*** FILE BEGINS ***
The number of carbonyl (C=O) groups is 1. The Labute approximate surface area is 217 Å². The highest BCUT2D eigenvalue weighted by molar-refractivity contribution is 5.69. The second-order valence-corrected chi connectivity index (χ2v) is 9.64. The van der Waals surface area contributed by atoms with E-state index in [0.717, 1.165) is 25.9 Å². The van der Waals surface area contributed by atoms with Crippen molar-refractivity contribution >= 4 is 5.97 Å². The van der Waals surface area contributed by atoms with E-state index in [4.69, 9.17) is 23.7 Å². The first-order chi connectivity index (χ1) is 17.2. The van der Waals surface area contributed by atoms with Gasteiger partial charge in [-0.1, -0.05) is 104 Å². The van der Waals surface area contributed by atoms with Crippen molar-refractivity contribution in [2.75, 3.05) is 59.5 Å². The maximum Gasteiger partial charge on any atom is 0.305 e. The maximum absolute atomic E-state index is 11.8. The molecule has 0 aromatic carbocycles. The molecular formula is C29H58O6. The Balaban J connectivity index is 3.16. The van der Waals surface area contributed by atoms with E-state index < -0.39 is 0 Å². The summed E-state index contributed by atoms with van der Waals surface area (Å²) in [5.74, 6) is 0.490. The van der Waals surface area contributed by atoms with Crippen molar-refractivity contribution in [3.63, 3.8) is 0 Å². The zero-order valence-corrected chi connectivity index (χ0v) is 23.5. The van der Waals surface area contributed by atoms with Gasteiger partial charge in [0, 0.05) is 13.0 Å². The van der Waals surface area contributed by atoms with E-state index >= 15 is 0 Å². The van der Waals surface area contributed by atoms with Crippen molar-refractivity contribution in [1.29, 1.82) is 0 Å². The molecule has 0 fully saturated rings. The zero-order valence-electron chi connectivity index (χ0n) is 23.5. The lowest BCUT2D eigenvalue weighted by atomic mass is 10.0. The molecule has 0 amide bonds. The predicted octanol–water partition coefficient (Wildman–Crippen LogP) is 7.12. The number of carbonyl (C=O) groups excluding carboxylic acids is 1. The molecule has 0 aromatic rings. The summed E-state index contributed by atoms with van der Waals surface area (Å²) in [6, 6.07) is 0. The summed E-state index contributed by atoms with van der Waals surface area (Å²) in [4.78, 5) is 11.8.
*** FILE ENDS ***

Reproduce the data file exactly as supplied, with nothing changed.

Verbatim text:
The number of carbonyl (C=O) groups is 1. The Labute approximate surface area is 217 Å². The highest BCUT2D eigenvalue weighted by molar-refractivity contribution is 5.69. The second-order valence-corrected chi connectivity index (χ2v) is 9.64. The van der Waals surface area contributed by atoms with E-state index in [0.717, 1.165) is 25.9 Å². The van der Waals surface area contributed by atoms with Crippen molar-refractivity contribution >= 4 is 5.97 Å². The van der Waals surface area contributed by atoms with E-state index in [4.69, 9.17) is 23.7 Å². The first-order chi connectivity index (χ1) is 17.2. The van der Waals surface area contributed by atoms with Gasteiger partial charge in [-0.1, -0.05) is 104 Å². The van der Waals surface area contributed by atoms with Crippen molar-refractivity contribution in [2.75, 3.05) is 59.5 Å². The maximum Gasteiger partial charge on any atom is 0.305 e. The maximum absolute atomic E-state index is 11.8. The molecule has 0 aromatic carbocycles. The molecular formula is C29H58O6. The Balaban J connectivity index is 3.16. The van der Waals surface area contributed by atoms with E-state index < -0.39 is 0 Å². The summed E-state index contributed by atoms with van der Waals surface area (Å²) in [5.74, 6) is 0.490. The van der Waals surface area contributed by atoms with Crippen molar-refractivity contribution in [3.63, 3.8) is 0 Å². The zero-order valence-corrected chi connectivity index (χ0v) is 23.5. The van der Waals surface area contributed by atoms with Gasteiger partial charge in [0, 0.05) is 13.0 Å². The van der Waals surface area contributed by atoms with E-state index >= 15 is 0 Å². The van der Waals surface area contributed by atoms with Crippen molar-refractivity contribution in [1.29, 1.82) is 0 Å². The molecule has 0 fully saturated rings. The zero-order valence-electron chi connectivity index (χ0n) is 23.5. The lowest BCUT2D eigenvalue weighted by atomic mass is 10.0. The molecule has 0 amide bonds. The predicted octanol–water partition coefficient (Wildman–Crippen LogP) is 7.12. The number of carbonyl (C=O) groups excluding carboxylic acids is 1. The molecule has 0 aromatic rings. The summed E-state index contributed by atoms with van der Waals surface area (Å²) in [6, 6.07) is 0. The summed E-state index contributed by atoms with van der Waals surface area (Å²) in [4.78, 5) is 11.8.